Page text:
Jacobs later handed off to Gabrielle Bennett, a Ph.D. student in the NIU Department of Kinesiology and Physical Education, who divided the classroom into nine groups – all guests included in the random clusters – for an icebreaking activity.
Briskly answering “hot seat” questions about dream vacations, favorite foods and more uncovered connections and raised eyebrows between strangers of diverse ages and backgrounds, providing yet another glimpse of life, culture and possibilities on a college campus.
GRADUATE STUDENT TIMOTHY MAHONEY, who is pursuing an M.S. in Kinesiology and Physical Education with a specialization in Sport and Exercise Psychology, is a facilitator in Project FLEX’s Swole Patrol.
Developed as Project FLEX grew at the Illinois Youth Facility in St. Charles, Swole Patrol offers one-on-one personal training and leadership development twice weekly to six clients who qualify and remain eligible through good behavior.
Mahoney, who came from his native Deerfield to earn his B.S. in Psychology from NIU in May 2020, glimpsed the possibility during his first semester on campus. He was taking KNPE 310 when the FLEX team presented in the classroom.
“I remember trying to sneak into Project FLEX that same day,” Mahoney said.
“Just the opportunity to work with youth, and to provide them life skills they need to use outside facility once they’re done,” he said. “I’m really fortunate to have some great mentors, and people really need that, so I hope to be that for someone.”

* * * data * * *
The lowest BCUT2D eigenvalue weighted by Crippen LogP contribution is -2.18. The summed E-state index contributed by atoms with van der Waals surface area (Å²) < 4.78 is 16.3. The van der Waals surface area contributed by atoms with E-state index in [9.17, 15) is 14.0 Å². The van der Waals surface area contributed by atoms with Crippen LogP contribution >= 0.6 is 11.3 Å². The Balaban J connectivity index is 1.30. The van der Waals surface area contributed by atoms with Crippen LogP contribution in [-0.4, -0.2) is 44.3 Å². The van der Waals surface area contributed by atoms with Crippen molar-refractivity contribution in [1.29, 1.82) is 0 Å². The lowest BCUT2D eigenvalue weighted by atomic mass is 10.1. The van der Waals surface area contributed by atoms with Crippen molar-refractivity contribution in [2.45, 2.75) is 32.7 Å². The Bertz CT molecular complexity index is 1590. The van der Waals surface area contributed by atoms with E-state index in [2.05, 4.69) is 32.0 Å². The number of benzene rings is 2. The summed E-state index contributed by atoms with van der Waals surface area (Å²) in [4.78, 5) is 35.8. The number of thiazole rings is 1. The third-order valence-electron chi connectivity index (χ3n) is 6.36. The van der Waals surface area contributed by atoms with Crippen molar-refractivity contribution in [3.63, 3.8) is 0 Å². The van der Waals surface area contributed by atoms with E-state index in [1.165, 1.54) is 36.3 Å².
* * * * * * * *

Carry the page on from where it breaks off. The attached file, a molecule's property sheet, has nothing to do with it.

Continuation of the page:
He views the young men from a “strengths” model: “I think it’s the situation, not the person. It’s important to give people the opportunity to succeed rather than just judging them at face value.”
As an official member of FLEX team now, and as coach of the basketball squad at St. Charles, Mahoney is discovering truths about the young men, about himself and about the importance of being “genuine” with others.
“I’m learning how similar we all are,” he said. “When you work with juveniles who are incarcerated, at the end of the day, they’re just kids. They’re still just teenagers. They still love to joke around, and we have a lot of fun.”
Personally, “I’m learning how sport can influence us outside of competition,” he added. “I think I’m a pretty confident, outgoing individual, and getting to interact with the youth has really strengthened my views on myself, and also has changed some of the ways that I view leadership. Leadership and respect are earned, not given.”
Mahoney, who has played lacrosse “pretty much all my life,” including on the club level at NIU, plans a career working with athletes as an applied sport psychologist: “The mental side of sports has really been exploding the past few years,” he said. “It’s only right that the next generation of athletes is given resources to succeed on and off the field, and I think I can contribute.”
Knowledge and skills gained through FLEX will prove beneficial.